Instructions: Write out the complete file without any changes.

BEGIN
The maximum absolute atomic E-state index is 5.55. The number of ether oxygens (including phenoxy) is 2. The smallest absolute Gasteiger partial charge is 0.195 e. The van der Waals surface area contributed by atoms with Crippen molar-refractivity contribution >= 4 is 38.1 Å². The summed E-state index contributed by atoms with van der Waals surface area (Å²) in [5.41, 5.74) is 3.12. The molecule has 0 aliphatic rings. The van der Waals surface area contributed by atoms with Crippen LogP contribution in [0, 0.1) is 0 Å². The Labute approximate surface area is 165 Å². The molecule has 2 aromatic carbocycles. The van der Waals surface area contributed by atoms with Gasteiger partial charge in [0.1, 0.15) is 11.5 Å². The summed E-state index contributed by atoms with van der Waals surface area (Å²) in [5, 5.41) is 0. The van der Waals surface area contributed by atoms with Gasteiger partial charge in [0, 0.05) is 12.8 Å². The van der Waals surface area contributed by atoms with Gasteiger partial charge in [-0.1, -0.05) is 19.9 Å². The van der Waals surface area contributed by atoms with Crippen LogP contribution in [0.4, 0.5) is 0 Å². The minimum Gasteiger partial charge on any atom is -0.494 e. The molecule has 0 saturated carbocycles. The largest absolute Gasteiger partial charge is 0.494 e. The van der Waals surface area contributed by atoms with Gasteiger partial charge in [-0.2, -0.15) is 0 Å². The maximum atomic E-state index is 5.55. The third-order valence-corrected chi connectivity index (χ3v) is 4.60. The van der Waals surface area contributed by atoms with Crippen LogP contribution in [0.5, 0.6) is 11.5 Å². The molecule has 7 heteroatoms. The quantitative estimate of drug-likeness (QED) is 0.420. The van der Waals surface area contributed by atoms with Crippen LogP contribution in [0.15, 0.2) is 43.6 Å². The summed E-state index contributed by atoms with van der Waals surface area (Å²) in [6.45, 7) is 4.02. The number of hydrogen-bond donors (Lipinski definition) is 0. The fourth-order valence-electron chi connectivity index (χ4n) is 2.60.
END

The maximum absolute atomic E-state index is 5.55. The number of ether oxygens (including phenoxy) is 2. The smallest absolute Gasteiger partial charge is 0.195 e. The van der Waals surface area contributed by atoms with Crippen molar-refractivity contribution >= 4 is 38.1 Å². The summed E-state index contributed by atoms with van der Waals surface area (Å²) in [5.41, 5.74) is 3.12. The molecule has 0 aliphatic rings. The van der Waals surface area contributed by atoms with Crippen LogP contribution in [0, 0.1) is 0 Å². The Labute approximate surface area is 165 Å². The molecule has 2 aromatic carbocycles. The van der Waals surface area contributed by atoms with Gasteiger partial charge in [0.1, 0.15) is 11.5 Å². The summed E-state index contributed by atoms with van der Waals surface area (Å²) in [5, 5.41) is 0. The van der Waals surface area contributed by atoms with Gasteiger partial charge in [0, 0.05) is 12.8 Å². The van der Waals surface area contributed by atoms with Gasteiger partial charge in [-0.1, -0.05) is 19.9 Å². The van der Waals surface area contributed by atoms with Crippen LogP contribution in [0.4, 0.5) is 0 Å². The minimum Gasteiger partial charge on any atom is -0.494 e. The molecule has 0 saturated carbocycles. The largest absolute Gasteiger partial charge is 0.494 e. The van der Waals surface area contributed by atoms with Gasteiger partial charge in [-0.2, -0.15) is 0 Å². The maximum atomic E-state index is 5.55. The third-order valence-corrected chi connectivity index (χ3v) is 4.60. The van der Waals surface area contributed by atoms with Crippen LogP contribution in [0.5, 0.6) is 11.5 Å². The molecule has 7 heteroatoms. The quantitative estimate of drug-likeness (QED) is 0.420. The van der Waals surface area contributed by atoms with Crippen LogP contribution in [0.15, 0.2) is 43.6 Å². The summed E-state index contributed by atoms with van der Waals surface area (Å²) in [6.45, 7) is 4.02. The number of hydrogen-bond donors (Lipinski definition) is 0. The fourth-order valence-electron chi connectivity index (χ4n) is 2.60.